Yet, the shortage of brides is unlikely to place more power in the hands of women. The complexity of marriage markets may still sustain dowries to attain “suitable boys” in India.66 In many East Asian countries such as Japan, South Korea, and even in China, highly educated women are turning away from marriage to gain freedom from patriarchal obligations and an unchanging gender division of labor in the household, inadvertently worsening the marriage squeeze. In China, unmarried women are referred to as “leftover women” and there is state as well as social pressure on them to marry in order to ease the marriage squeeze.67 There is some likelihood that the marriage squeeze may result in greater acceptance of singlehood and same-sex relationships. In India, there is some evidence that rigid marriage rules of caste, community, residence, and parental support, as well as dowry norms, are being relaxed in areas with highly skewed SRs.68

Sex Ratios, Crime, and Violence against Women

One of the predictions and worries associated with high SRBs is that higher numbers of men lead to social disorder in the form of rising crime and gender violence. It is assumed that “unattached” or unmarried men are prone to greater violence as marriage is considered to have a tempering effect.69 It is predicted that bride trafficking and levels of prostitution would increase in bride-shortage areas. A further worry is about increases in the incidence of sexually transmitted diseases. Higher levels of gender violence in the form of sexual assault and rapes would impinge on the safety of women and their ability to function free of fear.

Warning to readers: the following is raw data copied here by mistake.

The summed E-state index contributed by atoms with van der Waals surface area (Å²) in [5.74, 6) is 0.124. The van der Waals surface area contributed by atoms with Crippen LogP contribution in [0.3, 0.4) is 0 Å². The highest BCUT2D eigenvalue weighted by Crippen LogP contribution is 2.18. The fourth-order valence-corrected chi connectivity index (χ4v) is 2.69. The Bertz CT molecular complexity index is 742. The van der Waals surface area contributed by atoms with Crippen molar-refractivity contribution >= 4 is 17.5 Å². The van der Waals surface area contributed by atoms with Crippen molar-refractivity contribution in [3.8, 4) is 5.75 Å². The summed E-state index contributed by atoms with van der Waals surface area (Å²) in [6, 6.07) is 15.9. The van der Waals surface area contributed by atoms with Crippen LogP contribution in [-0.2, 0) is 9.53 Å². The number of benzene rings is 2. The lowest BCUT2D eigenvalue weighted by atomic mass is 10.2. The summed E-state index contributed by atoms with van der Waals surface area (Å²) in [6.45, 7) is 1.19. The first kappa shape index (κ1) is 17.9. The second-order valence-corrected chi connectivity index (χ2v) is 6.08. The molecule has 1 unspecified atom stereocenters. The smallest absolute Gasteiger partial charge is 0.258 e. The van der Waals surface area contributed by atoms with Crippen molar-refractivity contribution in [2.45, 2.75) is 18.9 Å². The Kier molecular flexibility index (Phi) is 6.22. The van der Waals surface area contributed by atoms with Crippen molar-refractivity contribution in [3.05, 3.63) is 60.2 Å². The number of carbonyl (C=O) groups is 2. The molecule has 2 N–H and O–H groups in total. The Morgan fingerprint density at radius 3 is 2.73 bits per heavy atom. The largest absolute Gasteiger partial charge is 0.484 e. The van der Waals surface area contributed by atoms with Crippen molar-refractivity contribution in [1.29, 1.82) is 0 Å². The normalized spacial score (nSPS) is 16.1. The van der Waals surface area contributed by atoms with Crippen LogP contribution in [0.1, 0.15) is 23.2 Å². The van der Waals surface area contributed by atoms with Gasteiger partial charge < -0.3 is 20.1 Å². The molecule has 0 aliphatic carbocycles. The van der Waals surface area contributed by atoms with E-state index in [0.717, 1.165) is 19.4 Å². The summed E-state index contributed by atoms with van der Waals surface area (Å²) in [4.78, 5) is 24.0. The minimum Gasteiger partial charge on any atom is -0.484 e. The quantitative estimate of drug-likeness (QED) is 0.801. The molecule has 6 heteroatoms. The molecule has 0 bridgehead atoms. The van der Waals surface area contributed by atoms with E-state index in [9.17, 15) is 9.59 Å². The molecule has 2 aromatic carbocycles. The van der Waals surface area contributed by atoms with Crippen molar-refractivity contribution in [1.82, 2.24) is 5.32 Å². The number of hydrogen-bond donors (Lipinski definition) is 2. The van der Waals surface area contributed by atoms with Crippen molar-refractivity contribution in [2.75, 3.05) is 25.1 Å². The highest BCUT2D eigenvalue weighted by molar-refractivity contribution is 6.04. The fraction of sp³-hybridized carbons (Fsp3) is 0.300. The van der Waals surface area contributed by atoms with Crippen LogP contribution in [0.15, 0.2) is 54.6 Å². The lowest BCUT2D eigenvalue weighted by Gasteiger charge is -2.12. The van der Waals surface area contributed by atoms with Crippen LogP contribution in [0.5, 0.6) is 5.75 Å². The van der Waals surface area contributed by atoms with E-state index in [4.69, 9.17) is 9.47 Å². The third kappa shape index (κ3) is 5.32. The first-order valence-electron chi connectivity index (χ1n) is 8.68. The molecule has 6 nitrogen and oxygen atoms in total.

This dominant framing of the effects of high SRs—and of masculinities—is reflected in Hudson and den Boer’s predictions that surplus men in India and China would have serious security implications, with a likelihood of China embarking on military adventurism and heightened communal conflict in India.70 Empirical studies of bachelors in China, however, reveal the opposite, with unmarried men being insecure and depressed.71 Although a study on China shows a rise in petty crime and a study in India shows that high SR regions are characterized by a greater incidence of homicide, there is insufficient evidence to establish a causal relationship.72 Bride trafficking has been reported in both countries and cross-cultural brides coming from other countries or other cultural regions within India and China can face problems of adjustment as well as increased domestic violence. Whether women face higher violence or greater patriarchal control in high SR areas is another aspect on which studies provide mixed evidence.73 In India, with the high SRB, men’s marriages are delayed, and young women do report an increase in sexual harassment.74

Policies to Address Skewed Sex Ratios